Imagine how bad it would be if a trans woman was allowed to compete in a woman’s tourney and 70% of them opt out in protest. It would be awful for her, for them, for the organizers and for HEMA. I doubt such a thing would happen nowadays, but it did happen in 1977 in tennis to Renée Richards, after she won a key court case that allowed her to play as a woman and paved the road for trans athletes in the future.
By the way, the same Renée Richards said years later:
“Having lived for the past 30 years, I know if I’d had surgery at the age of 22, and then at 24 went on the tour, no genetic woman in the world would have been able to come close to me. And so I’ve reconsidered my opinion.”
Aside from being a growing sport, HEMA is a growing sport that goes across borders. Right now the West and the East in Europe and the Americas are meeting more and more. And this topic is still not decided so firmly in Central and Eastern Europe as it is in Western Europe and the States. People from the latter see censorship and refusal to discuss a topic – not an attempt to limit hateful speech – when an admin deletes an entire discussion.
I was eventually banned in the following weird exchanges, where I told my opponent that I am not one of the “idiot cis-male transphobes”; that I agree with her, but I just don’t think the debate should be silenced. I think some of the arguments from our side are not satisfactory, and that they should be better presented and talked about, so trans people are more accepted. I was banned without a warning and the whole thread (including the discussion on the gloves and the review) was deleted.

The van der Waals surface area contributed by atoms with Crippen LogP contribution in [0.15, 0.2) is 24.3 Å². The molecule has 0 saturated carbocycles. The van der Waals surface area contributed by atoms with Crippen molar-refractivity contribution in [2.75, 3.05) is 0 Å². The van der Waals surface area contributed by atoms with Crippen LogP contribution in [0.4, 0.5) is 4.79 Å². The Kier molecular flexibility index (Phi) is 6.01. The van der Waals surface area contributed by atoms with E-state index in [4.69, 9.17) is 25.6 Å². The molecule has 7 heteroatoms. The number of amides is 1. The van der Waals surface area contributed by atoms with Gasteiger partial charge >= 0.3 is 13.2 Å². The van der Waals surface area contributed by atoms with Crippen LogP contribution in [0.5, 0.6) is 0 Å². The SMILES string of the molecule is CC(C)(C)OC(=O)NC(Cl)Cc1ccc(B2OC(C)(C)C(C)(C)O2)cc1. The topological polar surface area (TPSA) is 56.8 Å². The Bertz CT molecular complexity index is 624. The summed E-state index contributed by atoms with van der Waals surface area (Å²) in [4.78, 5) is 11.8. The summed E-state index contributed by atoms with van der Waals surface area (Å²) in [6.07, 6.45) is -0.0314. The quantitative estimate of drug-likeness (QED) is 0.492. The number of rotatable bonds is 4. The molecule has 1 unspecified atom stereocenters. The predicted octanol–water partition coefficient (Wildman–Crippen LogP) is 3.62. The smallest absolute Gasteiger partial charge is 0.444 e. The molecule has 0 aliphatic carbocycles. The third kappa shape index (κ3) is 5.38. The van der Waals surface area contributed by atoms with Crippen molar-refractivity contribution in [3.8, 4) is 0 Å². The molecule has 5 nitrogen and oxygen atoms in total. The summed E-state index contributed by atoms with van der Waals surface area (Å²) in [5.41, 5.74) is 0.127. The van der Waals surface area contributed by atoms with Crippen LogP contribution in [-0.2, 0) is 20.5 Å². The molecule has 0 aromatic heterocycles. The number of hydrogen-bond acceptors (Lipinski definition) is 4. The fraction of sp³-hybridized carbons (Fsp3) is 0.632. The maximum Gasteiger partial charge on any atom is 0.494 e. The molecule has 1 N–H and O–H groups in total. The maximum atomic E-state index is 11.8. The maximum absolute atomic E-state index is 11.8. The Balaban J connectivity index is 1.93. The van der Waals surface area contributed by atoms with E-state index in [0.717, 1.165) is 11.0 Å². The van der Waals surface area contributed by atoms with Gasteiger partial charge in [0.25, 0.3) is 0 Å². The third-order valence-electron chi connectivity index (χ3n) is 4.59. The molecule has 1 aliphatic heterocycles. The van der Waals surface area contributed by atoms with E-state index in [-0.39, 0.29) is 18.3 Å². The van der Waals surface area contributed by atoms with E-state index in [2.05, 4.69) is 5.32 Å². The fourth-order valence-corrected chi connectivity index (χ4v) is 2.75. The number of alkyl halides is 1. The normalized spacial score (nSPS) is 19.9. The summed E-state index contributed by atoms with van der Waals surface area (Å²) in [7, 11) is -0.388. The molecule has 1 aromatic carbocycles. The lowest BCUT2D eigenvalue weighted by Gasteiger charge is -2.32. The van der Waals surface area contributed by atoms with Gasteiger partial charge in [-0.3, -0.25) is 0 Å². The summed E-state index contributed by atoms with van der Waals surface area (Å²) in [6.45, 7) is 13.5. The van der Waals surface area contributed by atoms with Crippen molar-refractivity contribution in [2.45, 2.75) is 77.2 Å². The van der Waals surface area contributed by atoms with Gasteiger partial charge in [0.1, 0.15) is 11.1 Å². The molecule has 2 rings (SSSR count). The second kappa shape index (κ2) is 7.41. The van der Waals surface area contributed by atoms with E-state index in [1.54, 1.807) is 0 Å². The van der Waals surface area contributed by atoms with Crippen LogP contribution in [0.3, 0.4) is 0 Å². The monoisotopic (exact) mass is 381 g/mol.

To the credit of the admin team of HEMA International discussion and my opponent in this debate, they did not just ignore the situation. I talked to the admin that banned me and explained myself further – I was not pushing for a discussion to satisfy an intellectual curiosity or for fun, I just think that such a discussion should happen.
She explained her side too – she felt that any debate on whether trans people should compete as their own gender is discriminatory, it forces them to defend their right to exist, and it is used by people to hurt others.
It may be so, and I understand why she got frustrated with the discussion and even more so when she found out I am acting as a devil’s advocate because of the importance of the debate. The ban was lifted, but I was warned that any such discussion again will lead to another one.
And the admin team agrees with this. While I respect their decision, I think it is a terrible one. To entirely forbid a topic that will surely pop up again in HEMA, that is not something the community is in agreement on (I really hope they will be in the future), and that on a page called “HEMA International discussion”, is a big mistake.
We should be talking more, not less. We should discuss civilly, without hate, without hurting others, but this decision – to block a topic from being discussed – does not help tolerance, acceptance and inclusion of trans people or any minority. It doesn’t help understanding between HEMAists around the world.
“We don’t want politics in HEMA” – I also don’t want outside politics in HEMA, but be realistic – any community generates its own politics when it gets big enough. That is inescapable. We shouldn’t hide from it.
HEMA, we have to talk – talk more and not stay silent.